‘Aw, shut up.’ She kisses me back. ‘Seriously, just go for it.’
Jake returns with our drinks and sits back down. ‘What are you two whispering about?’ he asks with a grin. ‘Should I go away again?’
‘It was nothing,’ I say, sitting up and reaching out for my drink. Stella again. ‘Ooh, are you trying to get me drunk?’ Argh. Shut up Millie.
‘No.’ He looks at Lydia. ‘So how did you get into acting?’ Yawn. Seriously she would save herself a lot of hassle if she just printed out a set of cards with ‘Oh, well, I always sort of wanted to do it but then realised that it was my vocation when I was in the university drama society and it just sort of snowballed from there!’ and then handed them out to people.
‘Oh, well, I always sort of wanted to do it but then realised that it was my vocation when I was in the university drama society and it just sort of snowballed from there,’ she is saying and I can hear the weariness in her voice. ‘I have been very fortunate,’ she adds demurely, with a flutter of her long eyelashes. I kick her underneath the table and Jake yelps. Damn.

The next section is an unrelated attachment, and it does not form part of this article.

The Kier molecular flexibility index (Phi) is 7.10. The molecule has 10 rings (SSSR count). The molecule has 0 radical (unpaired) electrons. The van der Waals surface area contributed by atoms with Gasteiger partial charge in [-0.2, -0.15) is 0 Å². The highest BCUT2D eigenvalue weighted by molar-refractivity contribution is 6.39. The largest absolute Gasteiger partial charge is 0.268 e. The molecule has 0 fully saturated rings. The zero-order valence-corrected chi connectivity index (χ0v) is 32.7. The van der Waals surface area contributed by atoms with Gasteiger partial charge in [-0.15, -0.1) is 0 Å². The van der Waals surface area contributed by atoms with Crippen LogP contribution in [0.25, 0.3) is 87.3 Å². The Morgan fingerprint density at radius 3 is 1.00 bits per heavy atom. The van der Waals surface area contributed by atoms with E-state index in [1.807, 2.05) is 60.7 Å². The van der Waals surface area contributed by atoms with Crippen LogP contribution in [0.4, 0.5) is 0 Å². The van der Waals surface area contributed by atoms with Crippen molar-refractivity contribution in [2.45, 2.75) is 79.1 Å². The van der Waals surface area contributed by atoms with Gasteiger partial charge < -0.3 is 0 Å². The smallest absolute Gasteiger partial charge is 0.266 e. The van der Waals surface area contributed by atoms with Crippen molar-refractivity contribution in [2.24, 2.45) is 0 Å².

‘I always thought that I would be really good at acting but the opportunity just never arose,’ he says, reaching down to rub his shin as I stare fixedly at my pint. ‘I keep thinking that maybe I should join a theatre group or something.’ Yeah, right and any second now he will be asking her if she is too busy to have a boyfriend. I have seen it all before. Twat.
I finish my drink and abruptly stand up. ‘I think I would like to go now,’ I say with as much dignity as I can muster, picking up my bag. ‘It is late and I have to be in work early tomorrow morning.’
Lydia looks surprised but nods and picks up her bag as well. ‘Sorry, Jake, she is right. We had better go.’ I am annoyed that she is being more polite about this than me and can tell that she is making some sort of point. There will probably be some sort of lecture about my appalling manners later on and how I don’t ‘help myself’ and blah blah blah.
Jake smiles and stands up. ‘Okay, well, it was nice to meet you both.’ He drains his glass and we all stumble to the door. As usual I don’t realise quite how drunk I am until I try to stand up and I have to hold on to his arm for support, which he doesn’t seem to mind at all. ‘Sorry,’ I grin up at him, giggling.
It starts to snow as we step outside and suddenly Commercial Road is like a winter fairyland with white flakes flying through the air like confetti. We all stop and gasp with excitement and emboldened by the moment and thrilled by the romance of it all, I reach up and kiss Jake and to my amazement he kisses me back.

I wrote this a few years ago and just stumbled across it while looking for something else. As I am slightly drunk on wine and repeated listening to ‘Everything I made’ by Mesh, I thought I might post it. It’s very slightly autobiographical.